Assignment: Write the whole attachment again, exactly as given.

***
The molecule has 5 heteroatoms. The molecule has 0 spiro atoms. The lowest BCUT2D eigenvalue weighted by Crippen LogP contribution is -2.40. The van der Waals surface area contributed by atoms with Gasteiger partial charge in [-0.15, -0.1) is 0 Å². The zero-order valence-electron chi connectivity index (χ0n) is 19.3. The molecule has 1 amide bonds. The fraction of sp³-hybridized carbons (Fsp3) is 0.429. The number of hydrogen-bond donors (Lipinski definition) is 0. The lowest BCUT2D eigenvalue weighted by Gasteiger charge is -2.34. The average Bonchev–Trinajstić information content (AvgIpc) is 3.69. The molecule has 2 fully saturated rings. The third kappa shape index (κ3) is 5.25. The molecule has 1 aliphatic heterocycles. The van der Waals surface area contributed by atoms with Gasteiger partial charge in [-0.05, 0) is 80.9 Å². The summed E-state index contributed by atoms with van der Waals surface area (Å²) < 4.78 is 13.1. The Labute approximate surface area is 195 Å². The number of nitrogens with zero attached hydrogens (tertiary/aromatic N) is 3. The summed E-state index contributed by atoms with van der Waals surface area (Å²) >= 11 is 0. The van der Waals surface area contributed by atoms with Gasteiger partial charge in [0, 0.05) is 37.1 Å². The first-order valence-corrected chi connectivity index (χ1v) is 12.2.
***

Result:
The molecule has 5 heteroatoms. The molecule has 0 spiro atoms. The lowest BCUT2D eigenvalue weighted by Crippen LogP contribution is -2.40. The van der Waals surface area contributed by atoms with Gasteiger partial charge in [-0.15, -0.1) is 0 Å². The zero-order valence-electron chi connectivity index (χ0n) is 19.3. The molecule has 1 amide bonds. The fraction of sp³-hybridized carbons (Fsp3) is 0.429. The number of hydrogen-bond donors (Lipinski definition) is 0. The lowest BCUT2D eigenvalue weighted by Gasteiger charge is -2.34. The average Bonchev–Trinajstić information content (AvgIpc) is 3.69. The molecule has 2 fully saturated rings. The third kappa shape index (κ3) is 5.25. The molecule has 1 aliphatic heterocycles. The van der Waals surface area contributed by atoms with Gasteiger partial charge in [-0.05, 0) is 80.9 Å². The summed E-state index contributed by atoms with van der Waals surface area (Å²) < 4.78 is 13.1. The Labute approximate surface area is 195 Å². The number of nitrogens with zero attached hydrogens (tertiary/aromatic N) is 3. The summed E-state index contributed by atoms with van der Waals surface area (Å²) >= 11 is 0. The van der Waals surface area contributed by atoms with Gasteiger partial charge in [0, 0.05) is 37.1 Å². The first-order valence-corrected chi connectivity index (χ1v) is 12.2.